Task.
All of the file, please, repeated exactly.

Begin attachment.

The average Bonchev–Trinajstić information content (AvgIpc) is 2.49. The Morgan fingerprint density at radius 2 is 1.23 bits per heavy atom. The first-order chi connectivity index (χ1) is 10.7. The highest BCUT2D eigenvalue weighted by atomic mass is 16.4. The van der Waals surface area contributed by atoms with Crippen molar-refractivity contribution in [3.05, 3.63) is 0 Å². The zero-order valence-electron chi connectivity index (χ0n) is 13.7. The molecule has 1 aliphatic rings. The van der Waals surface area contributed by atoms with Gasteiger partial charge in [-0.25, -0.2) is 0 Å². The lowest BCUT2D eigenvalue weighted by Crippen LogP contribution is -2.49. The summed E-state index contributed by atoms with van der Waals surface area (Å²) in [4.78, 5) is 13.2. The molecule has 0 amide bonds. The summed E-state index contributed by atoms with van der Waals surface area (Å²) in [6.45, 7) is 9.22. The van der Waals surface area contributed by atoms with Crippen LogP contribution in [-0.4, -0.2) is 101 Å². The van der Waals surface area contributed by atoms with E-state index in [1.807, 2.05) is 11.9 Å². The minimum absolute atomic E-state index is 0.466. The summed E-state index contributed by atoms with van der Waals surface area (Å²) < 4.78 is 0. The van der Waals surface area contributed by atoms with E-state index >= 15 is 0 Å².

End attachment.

The average Bonchev–Trinajstić information content (AvgIpc) is 2.49. The Morgan fingerprint density at radius 2 is 1.23 bits per heavy atom. The first-order chi connectivity index (χ1) is 10.7. The highest BCUT2D eigenvalue weighted by atomic mass is 16.4. The van der Waals surface area contributed by atoms with Crippen molar-refractivity contribution in [3.05, 3.63) is 0 Å². The zero-order valence-electron chi connectivity index (χ0n) is 13.7. The molecule has 1 aliphatic rings. The van der Waals surface area contributed by atoms with Gasteiger partial charge in [-0.25, -0.2) is 0 Å². The lowest BCUT2D eigenvalue weighted by Crippen LogP contribution is -2.49. The summed E-state index contributed by atoms with van der Waals surface area (Å²) in [4.78, 5) is 13.2. The molecule has 0 amide bonds. The summed E-state index contributed by atoms with van der Waals surface area (Å²) in [6.45, 7) is 9.22. The van der Waals surface area contributed by atoms with Crippen LogP contribution in [-0.4, -0.2) is 101 Å². The van der Waals surface area contributed by atoms with E-state index in [1.807, 2.05) is 11.9 Å². The minimum absolute atomic E-state index is 0.466. The summed E-state index contributed by atoms with van der Waals surface area (Å²) < 4.78 is 0. The van der Waals surface area contributed by atoms with E-state index >= 15 is 0 Å².